A long baseball season in which many of us questioned the sport's relevance in terms of national television ratings ended with a defiant bang to our critical words.
Game 6 of the World Series, in which the Boston Red Sox won the World Series at Fenway Park for the first time in 95 years (I don't know if Fox mentioned it), drew 19.2 million viewers. That made it the most-watched baseball game of any sort since Game 7 of the 2011 World Series. It also drew 277,000 viewers on Fox Deportes for the Spanish-language broadcast, the most-watched in that category since Game 2 of the 2009 series.
Boston drew a staggering 55.2/75 rating for the game. The game peaked from 11-11:30 p.m. ET in Beantown with a 59.5/84. 84 percent of the televisions turned on in the market. It was the highest-rated baseball game in Boston since Game 4 of the 2007 World Series. For more context, the latest Super Bowl featuring the Patriots (2012) drew a 56.7/81 on NBC. Game 7 of the 2011 Stanley Cup Final (won by the Bruins) drew a 43.4/64 on NBC. Game 7 of Lakers-Celtics in 2010 (lost by the Celtics) drew a 33.9 rating on ABC.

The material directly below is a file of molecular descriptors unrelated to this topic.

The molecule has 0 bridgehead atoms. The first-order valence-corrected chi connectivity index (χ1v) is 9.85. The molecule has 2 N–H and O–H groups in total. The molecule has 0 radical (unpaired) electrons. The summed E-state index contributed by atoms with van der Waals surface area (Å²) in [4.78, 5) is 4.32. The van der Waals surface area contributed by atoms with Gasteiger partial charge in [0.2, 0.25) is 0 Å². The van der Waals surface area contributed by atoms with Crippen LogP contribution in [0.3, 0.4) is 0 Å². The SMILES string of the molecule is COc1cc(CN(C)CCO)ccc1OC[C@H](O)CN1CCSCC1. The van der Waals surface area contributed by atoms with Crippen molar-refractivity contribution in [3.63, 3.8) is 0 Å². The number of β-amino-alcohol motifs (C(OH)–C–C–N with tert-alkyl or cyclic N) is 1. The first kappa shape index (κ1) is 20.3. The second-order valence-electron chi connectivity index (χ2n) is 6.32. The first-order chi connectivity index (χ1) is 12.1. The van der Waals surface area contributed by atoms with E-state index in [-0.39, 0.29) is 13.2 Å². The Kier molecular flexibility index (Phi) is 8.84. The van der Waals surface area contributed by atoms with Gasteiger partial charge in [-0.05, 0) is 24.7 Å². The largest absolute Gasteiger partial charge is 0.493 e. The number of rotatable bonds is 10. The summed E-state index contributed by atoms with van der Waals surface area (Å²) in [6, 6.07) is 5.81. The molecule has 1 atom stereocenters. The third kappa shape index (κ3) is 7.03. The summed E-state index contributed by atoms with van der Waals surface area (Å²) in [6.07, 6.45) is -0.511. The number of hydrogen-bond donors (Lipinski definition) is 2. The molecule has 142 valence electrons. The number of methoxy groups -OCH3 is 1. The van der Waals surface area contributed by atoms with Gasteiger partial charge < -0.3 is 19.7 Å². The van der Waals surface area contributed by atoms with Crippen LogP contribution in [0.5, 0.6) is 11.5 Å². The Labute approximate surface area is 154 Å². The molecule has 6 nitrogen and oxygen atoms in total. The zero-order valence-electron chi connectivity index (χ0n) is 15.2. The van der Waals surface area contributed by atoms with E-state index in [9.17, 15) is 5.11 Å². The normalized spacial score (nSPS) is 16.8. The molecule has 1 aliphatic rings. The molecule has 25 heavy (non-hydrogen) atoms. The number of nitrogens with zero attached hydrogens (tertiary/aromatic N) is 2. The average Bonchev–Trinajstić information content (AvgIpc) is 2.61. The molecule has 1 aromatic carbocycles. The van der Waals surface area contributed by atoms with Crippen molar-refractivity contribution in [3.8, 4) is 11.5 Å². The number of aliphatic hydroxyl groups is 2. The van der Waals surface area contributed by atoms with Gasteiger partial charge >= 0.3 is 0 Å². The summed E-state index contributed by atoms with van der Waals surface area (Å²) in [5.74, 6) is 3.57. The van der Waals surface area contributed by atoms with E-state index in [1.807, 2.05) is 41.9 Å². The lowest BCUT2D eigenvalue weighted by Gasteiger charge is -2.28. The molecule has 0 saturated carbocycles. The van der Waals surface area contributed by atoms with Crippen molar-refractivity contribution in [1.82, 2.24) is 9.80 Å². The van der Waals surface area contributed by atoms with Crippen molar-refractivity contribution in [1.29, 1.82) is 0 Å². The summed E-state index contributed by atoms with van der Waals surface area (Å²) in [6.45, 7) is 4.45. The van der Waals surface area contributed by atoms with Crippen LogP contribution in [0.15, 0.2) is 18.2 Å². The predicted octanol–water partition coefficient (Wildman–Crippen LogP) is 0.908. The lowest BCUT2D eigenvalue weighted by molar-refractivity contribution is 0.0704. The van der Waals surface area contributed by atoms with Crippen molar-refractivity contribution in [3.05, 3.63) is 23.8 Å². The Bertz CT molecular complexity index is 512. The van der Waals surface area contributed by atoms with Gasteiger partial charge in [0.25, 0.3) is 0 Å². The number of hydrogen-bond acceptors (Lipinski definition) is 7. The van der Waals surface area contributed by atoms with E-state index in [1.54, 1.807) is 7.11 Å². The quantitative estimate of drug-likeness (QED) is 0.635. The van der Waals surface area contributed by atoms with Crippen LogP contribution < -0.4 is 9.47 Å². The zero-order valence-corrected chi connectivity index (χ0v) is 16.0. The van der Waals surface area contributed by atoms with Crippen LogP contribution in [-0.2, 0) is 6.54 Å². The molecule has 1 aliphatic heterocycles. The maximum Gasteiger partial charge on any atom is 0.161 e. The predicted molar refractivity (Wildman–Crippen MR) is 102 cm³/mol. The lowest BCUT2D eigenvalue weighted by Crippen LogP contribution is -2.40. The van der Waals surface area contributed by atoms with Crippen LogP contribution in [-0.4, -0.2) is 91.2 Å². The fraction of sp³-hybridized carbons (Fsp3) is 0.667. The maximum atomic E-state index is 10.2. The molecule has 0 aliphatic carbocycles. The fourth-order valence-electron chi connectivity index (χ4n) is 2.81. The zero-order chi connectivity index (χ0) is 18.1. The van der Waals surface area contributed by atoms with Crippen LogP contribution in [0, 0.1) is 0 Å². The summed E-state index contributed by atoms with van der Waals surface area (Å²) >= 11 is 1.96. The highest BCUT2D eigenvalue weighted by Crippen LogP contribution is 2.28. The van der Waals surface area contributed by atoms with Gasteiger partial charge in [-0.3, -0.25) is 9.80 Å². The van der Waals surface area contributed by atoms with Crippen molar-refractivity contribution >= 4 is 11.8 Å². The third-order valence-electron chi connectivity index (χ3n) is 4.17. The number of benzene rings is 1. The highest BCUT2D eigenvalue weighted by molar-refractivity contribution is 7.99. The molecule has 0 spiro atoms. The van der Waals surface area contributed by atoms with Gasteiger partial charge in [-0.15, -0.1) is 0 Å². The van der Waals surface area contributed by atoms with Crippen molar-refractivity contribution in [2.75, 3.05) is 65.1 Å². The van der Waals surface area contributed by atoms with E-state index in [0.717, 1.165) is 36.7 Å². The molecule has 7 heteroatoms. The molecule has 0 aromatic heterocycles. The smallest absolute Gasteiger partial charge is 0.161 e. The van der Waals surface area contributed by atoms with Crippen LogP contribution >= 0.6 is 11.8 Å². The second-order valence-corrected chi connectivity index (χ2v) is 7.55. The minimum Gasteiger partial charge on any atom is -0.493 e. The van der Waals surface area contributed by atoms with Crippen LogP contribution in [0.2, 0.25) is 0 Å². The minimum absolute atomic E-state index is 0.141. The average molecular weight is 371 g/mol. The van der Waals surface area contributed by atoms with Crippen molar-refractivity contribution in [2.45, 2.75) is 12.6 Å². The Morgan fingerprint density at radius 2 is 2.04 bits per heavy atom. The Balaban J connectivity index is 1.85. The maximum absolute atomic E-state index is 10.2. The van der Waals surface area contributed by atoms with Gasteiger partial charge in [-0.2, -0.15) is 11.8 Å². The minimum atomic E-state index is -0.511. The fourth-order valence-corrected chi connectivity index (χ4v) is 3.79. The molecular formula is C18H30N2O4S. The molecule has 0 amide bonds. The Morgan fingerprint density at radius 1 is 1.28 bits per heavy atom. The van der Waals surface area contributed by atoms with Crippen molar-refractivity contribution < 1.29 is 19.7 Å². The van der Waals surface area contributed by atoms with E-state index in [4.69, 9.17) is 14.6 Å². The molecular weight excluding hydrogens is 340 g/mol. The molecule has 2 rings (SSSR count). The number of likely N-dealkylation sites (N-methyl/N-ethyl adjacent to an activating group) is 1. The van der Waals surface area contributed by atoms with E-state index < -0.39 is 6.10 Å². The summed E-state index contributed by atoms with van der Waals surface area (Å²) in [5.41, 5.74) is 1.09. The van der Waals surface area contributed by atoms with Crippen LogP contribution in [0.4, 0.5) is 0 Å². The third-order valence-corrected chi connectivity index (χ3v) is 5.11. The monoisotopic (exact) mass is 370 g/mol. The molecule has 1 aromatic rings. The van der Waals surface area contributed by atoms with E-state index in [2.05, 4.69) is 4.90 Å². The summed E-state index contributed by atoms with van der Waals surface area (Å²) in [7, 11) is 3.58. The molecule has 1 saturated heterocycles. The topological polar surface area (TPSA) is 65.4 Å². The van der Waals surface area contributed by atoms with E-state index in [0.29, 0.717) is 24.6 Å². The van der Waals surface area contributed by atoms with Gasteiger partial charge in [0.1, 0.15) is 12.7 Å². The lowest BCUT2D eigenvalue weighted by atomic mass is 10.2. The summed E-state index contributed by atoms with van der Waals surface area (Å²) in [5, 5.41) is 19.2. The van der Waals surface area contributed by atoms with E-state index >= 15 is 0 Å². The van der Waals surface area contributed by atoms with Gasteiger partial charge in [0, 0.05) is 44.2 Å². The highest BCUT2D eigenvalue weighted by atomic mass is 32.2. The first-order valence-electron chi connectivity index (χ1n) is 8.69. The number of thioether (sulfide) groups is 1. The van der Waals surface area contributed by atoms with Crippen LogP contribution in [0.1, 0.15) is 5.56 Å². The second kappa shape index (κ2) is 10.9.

St. Louis, which averaged a slightly higher rating than Boston for the series, drew a 37.9/55 for Game 6. Hartford, Ft. Myers, Kansas City, Tampa, Memphis, Las Vegas and Richmond rounded out the Top 10.
Fox averaged 14.9 million viewers for the six-game World Series. That's up 17 percent from last year's four-game sweep by the Giants over the Tigers, which averaged 12.7 million. Overall, the 2013 MLB Postseason was up 20 percent over last year's on Fox, TBS and MLB Network.
So we put a period on an end to an era of baseball on television. Next year, there will be games on Fox Sports 1, more games on ESPN, fewer games on TBS and a replacement for Tim McCarver on Fox (though he may show up somewhere else). The current television deal ended with as good a result as MLB and its television partners could have asked for.